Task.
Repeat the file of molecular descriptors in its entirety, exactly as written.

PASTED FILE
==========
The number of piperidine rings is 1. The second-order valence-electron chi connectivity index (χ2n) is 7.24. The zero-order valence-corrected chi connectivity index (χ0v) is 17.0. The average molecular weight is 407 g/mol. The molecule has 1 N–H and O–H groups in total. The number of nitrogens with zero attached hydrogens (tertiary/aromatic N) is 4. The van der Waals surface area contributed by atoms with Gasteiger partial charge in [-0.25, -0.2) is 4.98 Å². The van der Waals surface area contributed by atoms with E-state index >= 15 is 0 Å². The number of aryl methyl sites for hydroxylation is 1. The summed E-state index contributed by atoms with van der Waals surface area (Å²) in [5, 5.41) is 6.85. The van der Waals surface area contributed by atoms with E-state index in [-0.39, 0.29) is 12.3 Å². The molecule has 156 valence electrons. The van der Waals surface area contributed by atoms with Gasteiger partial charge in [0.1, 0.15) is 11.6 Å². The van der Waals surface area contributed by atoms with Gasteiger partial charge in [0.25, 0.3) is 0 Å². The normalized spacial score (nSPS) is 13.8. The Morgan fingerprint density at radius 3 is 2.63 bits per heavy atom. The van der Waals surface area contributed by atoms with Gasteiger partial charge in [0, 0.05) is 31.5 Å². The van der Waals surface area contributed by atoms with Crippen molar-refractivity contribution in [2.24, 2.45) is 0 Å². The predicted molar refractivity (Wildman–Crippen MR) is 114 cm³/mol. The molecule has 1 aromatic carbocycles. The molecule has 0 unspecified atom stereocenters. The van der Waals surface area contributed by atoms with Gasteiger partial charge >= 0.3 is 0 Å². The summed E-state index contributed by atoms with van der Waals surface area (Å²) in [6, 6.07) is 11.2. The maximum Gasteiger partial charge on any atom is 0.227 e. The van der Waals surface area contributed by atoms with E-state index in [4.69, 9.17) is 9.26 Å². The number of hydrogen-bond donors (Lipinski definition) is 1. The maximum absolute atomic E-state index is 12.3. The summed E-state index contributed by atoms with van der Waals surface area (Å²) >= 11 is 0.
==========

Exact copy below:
The number of piperidine rings is 1. The second-order valence-electron chi connectivity index (χ2n) is 7.24. The zero-order valence-corrected chi connectivity index (χ0v) is 17.0. The average molecular weight is 407 g/mol. The molecule has 1 N–H and O–H groups in total. The number of nitrogens with zero attached hydrogens (tertiary/aromatic N) is 4. The van der Waals surface area contributed by atoms with Gasteiger partial charge in [-0.25, -0.2) is 4.98 Å². The van der Waals surface area contributed by atoms with E-state index >= 15 is 0 Å². The number of aryl methyl sites for hydroxylation is 1. The summed E-state index contributed by atoms with van der Waals surface area (Å²) in [5, 5.41) is 6.85. The van der Waals surface area contributed by atoms with E-state index in [-0.39, 0.29) is 12.3 Å². The molecule has 156 valence electrons. The van der Waals surface area contributed by atoms with Gasteiger partial charge in [0.1, 0.15) is 11.6 Å². The van der Waals surface area contributed by atoms with Gasteiger partial charge in [0.25, 0.3) is 0 Å². The normalized spacial score (nSPS) is 13.8. The Morgan fingerprint density at radius 3 is 2.63 bits per heavy atom. The van der Waals surface area contributed by atoms with Gasteiger partial charge in [0, 0.05) is 31.5 Å². The van der Waals surface area contributed by atoms with Crippen molar-refractivity contribution in [2.24, 2.45) is 0 Å². The predicted molar refractivity (Wildman–Crippen MR) is 114 cm³/mol. The molecule has 1 aromatic carbocycles. The molecule has 0 unspecified atom stereocenters. The van der Waals surface area contributed by atoms with Gasteiger partial charge >= 0.3 is 0 Å². The summed E-state index contributed by atoms with van der Waals surface area (Å²) in [6, 6.07) is 11.2. The maximum Gasteiger partial charge on any atom is 0.227 e. The van der Waals surface area contributed by atoms with E-state index in [4.69, 9.17) is 9.26 Å². The number of hydrogen-bond donors (Lipinski definition) is 1. The maximum absolute atomic E-state index is 12.3. The summed E-state index contributed by atoms with van der Waals surface area (Å²) >= 11 is 0.